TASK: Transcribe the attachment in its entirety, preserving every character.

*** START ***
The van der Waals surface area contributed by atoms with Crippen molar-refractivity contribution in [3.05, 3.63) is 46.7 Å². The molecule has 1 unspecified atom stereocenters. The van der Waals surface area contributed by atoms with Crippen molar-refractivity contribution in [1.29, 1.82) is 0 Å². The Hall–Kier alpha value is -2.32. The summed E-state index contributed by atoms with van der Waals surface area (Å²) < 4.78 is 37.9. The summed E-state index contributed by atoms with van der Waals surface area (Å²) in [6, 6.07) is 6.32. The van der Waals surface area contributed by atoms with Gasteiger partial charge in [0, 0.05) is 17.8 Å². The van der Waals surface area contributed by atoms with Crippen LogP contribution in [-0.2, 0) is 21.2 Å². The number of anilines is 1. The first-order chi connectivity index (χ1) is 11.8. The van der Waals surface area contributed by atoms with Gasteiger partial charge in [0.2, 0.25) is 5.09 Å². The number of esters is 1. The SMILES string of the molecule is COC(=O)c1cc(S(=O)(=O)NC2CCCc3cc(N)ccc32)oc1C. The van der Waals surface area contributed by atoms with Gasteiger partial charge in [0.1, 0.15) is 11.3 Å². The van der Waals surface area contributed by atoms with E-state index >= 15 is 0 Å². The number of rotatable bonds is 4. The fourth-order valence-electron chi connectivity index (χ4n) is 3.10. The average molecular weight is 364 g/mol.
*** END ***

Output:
The van der Waals surface area contributed by atoms with Crippen molar-refractivity contribution in [3.05, 3.63) is 46.7 Å². The molecule has 1 unspecified atom stereocenters. The van der Waals surface area contributed by atoms with Crippen molar-refractivity contribution in [1.29, 1.82) is 0 Å². The Hall–Kier alpha value is -2.32. The summed E-state index contributed by atoms with van der Waals surface area (Å²) < 4.78 is 37.9. The summed E-state index contributed by atoms with van der Waals surface area (Å²) in [6, 6.07) is 6.32. The van der Waals surface area contributed by atoms with Gasteiger partial charge in [0, 0.05) is 17.8 Å². The van der Waals surface area contributed by atoms with Crippen LogP contribution in [-0.2, 0) is 21.2 Å². The number of anilines is 1. The first-order chi connectivity index (χ1) is 11.8. The van der Waals surface area contributed by atoms with Gasteiger partial charge in [0.2, 0.25) is 5.09 Å². The number of esters is 1. The SMILES string of the molecule is COC(=O)c1cc(S(=O)(=O)NC2CCCc3cc(N)ccc32)oc1C. The van der Waals surface area contributed by atoms with Gasteiger partial charge in [0.1, 0.15) is 11.3 Å². The van der Waals surface area contributed by atoms with E-state index >= 15 is 0 Å². The number of rotatable bonds is 4. The fourth-order valence-electron chi connectivity index (χ4n) is 3.10. The average molecular weight is 364 g/mol.